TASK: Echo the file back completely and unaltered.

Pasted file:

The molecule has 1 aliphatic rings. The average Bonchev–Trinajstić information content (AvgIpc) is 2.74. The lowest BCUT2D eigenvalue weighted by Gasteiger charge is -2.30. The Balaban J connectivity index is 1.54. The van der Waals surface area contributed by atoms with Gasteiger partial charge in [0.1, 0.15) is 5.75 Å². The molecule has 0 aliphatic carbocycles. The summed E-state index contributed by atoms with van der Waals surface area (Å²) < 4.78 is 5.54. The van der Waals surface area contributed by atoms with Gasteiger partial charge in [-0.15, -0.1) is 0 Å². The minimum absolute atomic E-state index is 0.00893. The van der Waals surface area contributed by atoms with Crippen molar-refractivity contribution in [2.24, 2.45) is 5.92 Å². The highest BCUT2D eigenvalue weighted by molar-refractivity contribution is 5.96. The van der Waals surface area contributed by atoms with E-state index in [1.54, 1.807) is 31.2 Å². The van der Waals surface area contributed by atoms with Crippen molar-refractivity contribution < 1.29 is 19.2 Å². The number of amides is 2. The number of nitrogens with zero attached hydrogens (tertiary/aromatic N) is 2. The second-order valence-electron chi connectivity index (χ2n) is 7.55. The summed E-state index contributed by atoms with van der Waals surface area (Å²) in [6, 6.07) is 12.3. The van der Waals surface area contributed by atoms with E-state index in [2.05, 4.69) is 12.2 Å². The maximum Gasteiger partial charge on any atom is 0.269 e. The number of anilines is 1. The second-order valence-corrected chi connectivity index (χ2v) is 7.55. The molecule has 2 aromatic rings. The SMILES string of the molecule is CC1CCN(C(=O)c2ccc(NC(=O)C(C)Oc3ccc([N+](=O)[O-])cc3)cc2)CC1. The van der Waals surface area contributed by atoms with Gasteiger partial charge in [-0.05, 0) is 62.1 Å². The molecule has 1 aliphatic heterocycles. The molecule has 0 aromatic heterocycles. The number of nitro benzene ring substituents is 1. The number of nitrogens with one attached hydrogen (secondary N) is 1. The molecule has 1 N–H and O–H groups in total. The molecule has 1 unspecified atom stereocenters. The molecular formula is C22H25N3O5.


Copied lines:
The molecule has 1 aliphatic rings. The average Bonchev–Trinajstić information content (AvgIpc) is 2.74. The lowest BCUT2D eigenvalue weighted by Gasteiger charge is -2.30. The Balaban J connectivity index is 1.54. The van der Waals surface area contributed by atoms with Gasteiger partial charge in [0.1, 0.15) is 5.75 Å². The molecule has 0 aliphatic carbocycles. The summed E-state index contributed by atoms with van der Waals surface area (Å²) < 4.78 is 5.54. The van der Waals surface area contributed by atoms with Gasteiger partial charge in [-0.15, -0.1) is 0 Å². The minimum absolute atomic E-state index is 0.00893. The van der Waals surface area contributed by atoms with Crippen molar-refractivity contribution in [2.24, 2.45) is 5.92 Å². The highest BCUT2D eigenvalue weighted by molar-refractivity contribution is 5.96. The van der Waals surface area contributed by atoms with E-state index in [1.54, 1.807) is 31.2 Å². The van der Waals surface area contributed by atoms with Crippen molar-refractivity contribution < 1.29 is 19.2 Å². The number of amides is 2. The number of nitrogens with zero attached hydrogens (tertiary/aromatic N) is 2. The second-order valence-electron chi connectivity index (χ2n) is 7.55. The summed E-state index contributed by atoms with van der Waals surface area (Å²) in [6, 6.07) is 12.3. The van der Waals surface area contributed by atoms with E-state index in [2.05, 4.69) is 12.2 Å². The maximum Gasteiger partial charge on any atom is 0.269 e. The number of anilines is 1. The second-order valence-corrected chi connectivity index (χ2v) is 7.55. The molecule has 2 aromatic rings. The SMILES string of the molecule is CC1CCN(C(=O)c2ccc(NC(=O)C(C)Oc3ccc([N+](=O)[O-])cc3)cc2)CC1. The van der Waals surface area contributed by atoms with Gasteiger partial charge in [-0.05, 0) is 62.1 Å². The molecule has 1 aliphatic heterocycles. The molecule has 0 aromatic heterocycles. The number of nitro benzene ring substituents is 1. The number of nitrogens with one attached hydrogen (secondary N) is 1. The molecule has 1 N–H and O–H groups in total. The molecule has 1 unspecified atom stereocenters. The molecular formula is C22H25N3O5.